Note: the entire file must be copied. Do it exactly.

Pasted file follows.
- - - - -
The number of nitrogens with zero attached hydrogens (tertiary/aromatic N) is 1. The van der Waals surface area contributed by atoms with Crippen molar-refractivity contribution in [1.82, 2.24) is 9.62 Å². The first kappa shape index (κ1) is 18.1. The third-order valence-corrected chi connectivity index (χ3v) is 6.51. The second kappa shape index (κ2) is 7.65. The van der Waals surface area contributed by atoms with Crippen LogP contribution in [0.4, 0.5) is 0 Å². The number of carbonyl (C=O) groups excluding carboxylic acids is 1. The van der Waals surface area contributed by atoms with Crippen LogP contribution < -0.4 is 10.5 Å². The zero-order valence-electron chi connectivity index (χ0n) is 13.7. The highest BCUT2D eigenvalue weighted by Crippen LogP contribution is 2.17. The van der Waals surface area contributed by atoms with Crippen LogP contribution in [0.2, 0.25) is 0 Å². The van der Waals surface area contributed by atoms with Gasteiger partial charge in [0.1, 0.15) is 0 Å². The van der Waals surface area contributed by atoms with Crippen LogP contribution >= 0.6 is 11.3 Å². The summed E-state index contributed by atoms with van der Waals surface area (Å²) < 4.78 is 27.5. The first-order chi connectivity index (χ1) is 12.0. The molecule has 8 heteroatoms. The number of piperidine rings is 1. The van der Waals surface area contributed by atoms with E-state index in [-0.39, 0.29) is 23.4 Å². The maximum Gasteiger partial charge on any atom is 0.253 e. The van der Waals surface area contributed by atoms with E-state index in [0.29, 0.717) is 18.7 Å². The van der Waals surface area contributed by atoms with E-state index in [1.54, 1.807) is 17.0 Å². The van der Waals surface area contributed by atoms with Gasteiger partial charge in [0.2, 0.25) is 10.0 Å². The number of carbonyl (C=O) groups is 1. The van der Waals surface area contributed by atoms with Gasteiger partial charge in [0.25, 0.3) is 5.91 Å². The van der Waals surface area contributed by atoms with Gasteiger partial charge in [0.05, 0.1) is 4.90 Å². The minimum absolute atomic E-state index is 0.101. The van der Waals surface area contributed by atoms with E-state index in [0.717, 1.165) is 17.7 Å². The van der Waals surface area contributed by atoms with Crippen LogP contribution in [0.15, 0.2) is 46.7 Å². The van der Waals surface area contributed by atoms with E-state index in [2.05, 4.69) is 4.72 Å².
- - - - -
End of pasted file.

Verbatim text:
The number of nitrogens with zero attached hydrogens (tertiary/aromatic N) is 1. The van der Waals surface area contributed by atoms with Crippen molar-refractivity contribution in [1.82, 2.24) is 9.62 Å². The first kappa shape index (κ1) is 18.1. The third-order valence-corrected chi connectivity index (χ3v) is 6.51. The second kappa shape index (κ2) is 7.65. The van der Waals surface area contributed by atoms with Crippen LogP contribution in [0.4, 0.5) is 0 Å². The number of carbonyl (C=O) groups excluding carboxylic acids is 1. The van der Waals surface area contributed by atoms with Crippen LogP contribution < -0.4 is 10.5 Å². The zero-order valence-electron chi connectivity index (χ0n) is 13.7. The highest BCUT2D eigenvalue weighted by Crippen LogP contribution is 2.17. The van der Waals surface area contributed by atoms with Crippen LogP contribution in [0.2, 0.25) is 0 Å². The van der Waals surface area contributed by atoms with Gasteiger partial charge in [0.1, 0.15) is 0 Å². The van der Waals surface area contributed by atoms with Crippen LogP contribution >= 0.6 is 11.3 Å². The summed E-state index contributed by atoms with van der Waals surface area (Å²) < 4.78 is 27.5. The first-order chi connectivity index (χ1) is 12.0. The molecule has 8 heteroatoms. The number of piperidine rings is 1. The van der Waals surface area contributed by atoms with E-state index in [-0.39, 0.29) is 23.4 Å². The maximum Gasteiger partial charge on any atom is 0.253 e. The van der Waals surface area contributed by atoms with E-state index in [0.29, 0.717) is 18.7 Å². The van der Waals surface area contributed by atoms with E-state index in [1.54, 1.807) is 17.0 Å². The van der Waals surface area contributed by atoms with Gasteiger partial charge in [0.2, 0.25) is 10.0 Å². The number of carbonyl (C=O) groups is 1. The van der Waals surface area contributed by atoms with Gasteiger partial charge in [0.25, 0.3) is 5.91 Å². The van der Waals surface area contributed by atoms with Gasteiger partial charge in [0.05, 0.1) is 4.90 Å². The minimum absolute atomic E-state index is 0.101. The van der Waals surface area contributed by atoms with E-state index in [0.717, 1.165) is 17.7 Å². The van der Waals surface area contributed by atoms with Crippen LogP contribution in [0.15, 0.2) is 46.7 Å². The van der Waals surface area contributed by atoms with E-state index in [2.05, 4.69) is 4.72 Å².